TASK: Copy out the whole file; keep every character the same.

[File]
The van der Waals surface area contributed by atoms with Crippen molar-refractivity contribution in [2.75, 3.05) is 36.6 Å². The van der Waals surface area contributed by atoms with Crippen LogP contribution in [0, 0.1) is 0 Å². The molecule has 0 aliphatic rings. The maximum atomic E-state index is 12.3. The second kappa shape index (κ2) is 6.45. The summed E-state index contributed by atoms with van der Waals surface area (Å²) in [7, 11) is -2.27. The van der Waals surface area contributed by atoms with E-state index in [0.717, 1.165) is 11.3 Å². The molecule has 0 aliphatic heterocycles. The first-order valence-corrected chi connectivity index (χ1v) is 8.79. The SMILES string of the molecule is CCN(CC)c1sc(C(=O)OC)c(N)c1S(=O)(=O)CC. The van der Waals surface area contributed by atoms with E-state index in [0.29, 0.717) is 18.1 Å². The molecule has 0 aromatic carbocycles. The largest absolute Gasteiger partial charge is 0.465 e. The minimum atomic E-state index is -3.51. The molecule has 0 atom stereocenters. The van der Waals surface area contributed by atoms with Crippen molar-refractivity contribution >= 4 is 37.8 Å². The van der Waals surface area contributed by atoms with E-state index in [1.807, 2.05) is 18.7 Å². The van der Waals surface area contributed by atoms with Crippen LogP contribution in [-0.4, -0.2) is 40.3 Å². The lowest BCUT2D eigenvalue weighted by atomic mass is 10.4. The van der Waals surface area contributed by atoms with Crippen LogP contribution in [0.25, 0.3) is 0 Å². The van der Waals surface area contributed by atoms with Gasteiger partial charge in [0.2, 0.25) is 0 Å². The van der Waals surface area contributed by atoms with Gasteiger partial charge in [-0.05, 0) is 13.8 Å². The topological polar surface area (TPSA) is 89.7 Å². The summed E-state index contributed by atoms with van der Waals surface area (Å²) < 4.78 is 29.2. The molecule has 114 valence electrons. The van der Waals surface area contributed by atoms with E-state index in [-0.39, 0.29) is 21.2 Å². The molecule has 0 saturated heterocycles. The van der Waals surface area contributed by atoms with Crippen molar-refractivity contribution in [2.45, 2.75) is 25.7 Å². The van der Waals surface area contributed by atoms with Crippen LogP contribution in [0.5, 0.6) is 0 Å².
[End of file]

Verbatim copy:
The van der Waals surface area contributed by atoms with Crippen molar-refractivity contribution in [2.75, 3.05) is 36.6 Å². The van der Waals surface area contributed by atoms with Crippen LogP contribution in [0, 0.1) is 0 Å². The molecule has 0 aliphatic rings. The maximum atomic E-state index is 12.3. The second kappa shape index (κ2) is 6.45. The summed E-state index contributed by atoms with van der Waals surface area (Å²) in [7, 11) is -2.27. The van der Waals surface area contributed by atoms with E-state index in [0.717, 1.165) is 11.3 Å². The molecule has 0 aliphatic heterocycles. The first-order valence-corrected chi connectivity index (χ1v) is 8.79. The SMILES string of the molecule is CCN(CC)c1sc(C(=O)OC)c(N)c1S(=O)(=O)CC. The van der Waals surface area contributed by atoms with E-state index in [0.29, 0.717) is 18.1 Å². The molecule has 0 aromatic carbocycles. The largest absolute Gasteiger partial charge is 0.465 e. The minimum atomic E-state index is -3.51. The molecule has 0 atom stereocenters. The van der Waals surface area contributed by atoms with Crippen molar-refractivity contribution >= 4 is 37.8 Å². The van der Waals surface area contributed by atoms with E-state index in [1.807, 2.05) is 18.7 Å². The van der Waals surface area contributed by atoms with Crippen LogP contribution in [-0.4, -0.2) is 40.3 Å². The lowest BCUT2D eigenvalue weighted by atomic mass is 10.4. The van der Waals surface area contributed by atoms with Crippen LogP contribution in [0.25, 0.3) is 0 Å². The van der Waals surface area contributed by atoms with Gasteiger partial charge in [0.2, 0.25) is 0 Å². The van der Waals surface area contributed by atoms with Gasteiger partial charge in [-0.05, 0) is 13.8 Å². The topological polar surface area (TPSA) is 89.7 Å². The summed E-state index contributed by atoms with van der Waals surface area (Å²) < 4.78 is 29.2. The molecule has 114 valence electrons. The van der Waals surface area contributed by atoms with E-state index in [-0.39, 0.29) is 21.2 Å². The molecule has 0 saturated heterocycles. The van der Waals surface area contributed by atoms with Crippen molar-refractivity contribution in [2.45, 2.75) is 25.7 Å². The van der Waals surface area contributed by atoms with Crippen LogP contribution in [0.5, 0.6) is 0 Å².